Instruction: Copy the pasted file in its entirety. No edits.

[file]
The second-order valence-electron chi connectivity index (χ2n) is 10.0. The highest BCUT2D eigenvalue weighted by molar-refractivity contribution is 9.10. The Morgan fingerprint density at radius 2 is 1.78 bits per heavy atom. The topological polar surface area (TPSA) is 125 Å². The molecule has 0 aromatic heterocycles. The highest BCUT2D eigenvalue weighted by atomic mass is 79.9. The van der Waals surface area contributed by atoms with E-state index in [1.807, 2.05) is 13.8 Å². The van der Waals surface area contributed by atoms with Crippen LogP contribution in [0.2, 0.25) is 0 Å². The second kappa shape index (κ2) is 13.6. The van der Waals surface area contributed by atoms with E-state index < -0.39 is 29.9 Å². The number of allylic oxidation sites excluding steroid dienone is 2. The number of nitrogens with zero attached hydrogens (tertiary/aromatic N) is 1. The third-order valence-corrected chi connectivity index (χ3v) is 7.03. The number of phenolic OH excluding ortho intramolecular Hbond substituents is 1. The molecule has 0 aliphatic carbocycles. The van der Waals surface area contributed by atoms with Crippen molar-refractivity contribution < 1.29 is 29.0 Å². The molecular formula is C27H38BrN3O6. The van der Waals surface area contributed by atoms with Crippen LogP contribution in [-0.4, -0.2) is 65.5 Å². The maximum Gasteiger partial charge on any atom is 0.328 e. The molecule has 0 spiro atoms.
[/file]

The second-order valence-electron chi connectivity index (χ2n) is 10.0. The highest BCUT2D eigenvalue weighted by molar-refractivity contribution is 9.10. The Morgan fingerprint density at radius 2 is 1.78 bits per heavy atom. The topological polar surface area (TPSA) is 125 Å². The molecule has 0 aromatic heterocycles. The highest BCUT2D eigenvalue weighted by atomic mass is 79.9. The van der Waals surface area contributed by atoms with E-state index in [1.807, 2.05) is 13.8 Å². The van der Waals surface area contributed by atoms with Crippen LogP contribution in [0.2, 0.25) is 0 Å². The second kappa shape index (κ2) is 13.6. The van der Waals surface area contributed by atoms with E-state index < -0.39 is 29.9 Å². The number of allylic oxidation sites excluding steroid dienone is 2. The number of nitrogens with zero attached hydrogens (tertiary/aromatic N) is 1. The third-order valence-corrected chi connectivity index (χ3v) is 7.03. The number of phenolic OH excluding ortho intramolecular Hbond substituents is 1. The molecule has 0 aliphatic carbocycles. The van der Waals surface area contributed by atoms with Crippen molar-refractivity contribution < 1.29 is 29.0 Å². The molecular formula is C27H38BrN3O6. The van der Waals surface area contributed by atoms with Crippen LogP contribution in [-0.4, -0.2) is 65.5 Å². The maximum Gasteiger partial charge on any atom is 0.328 e. The molecule has 0 spiro atoms.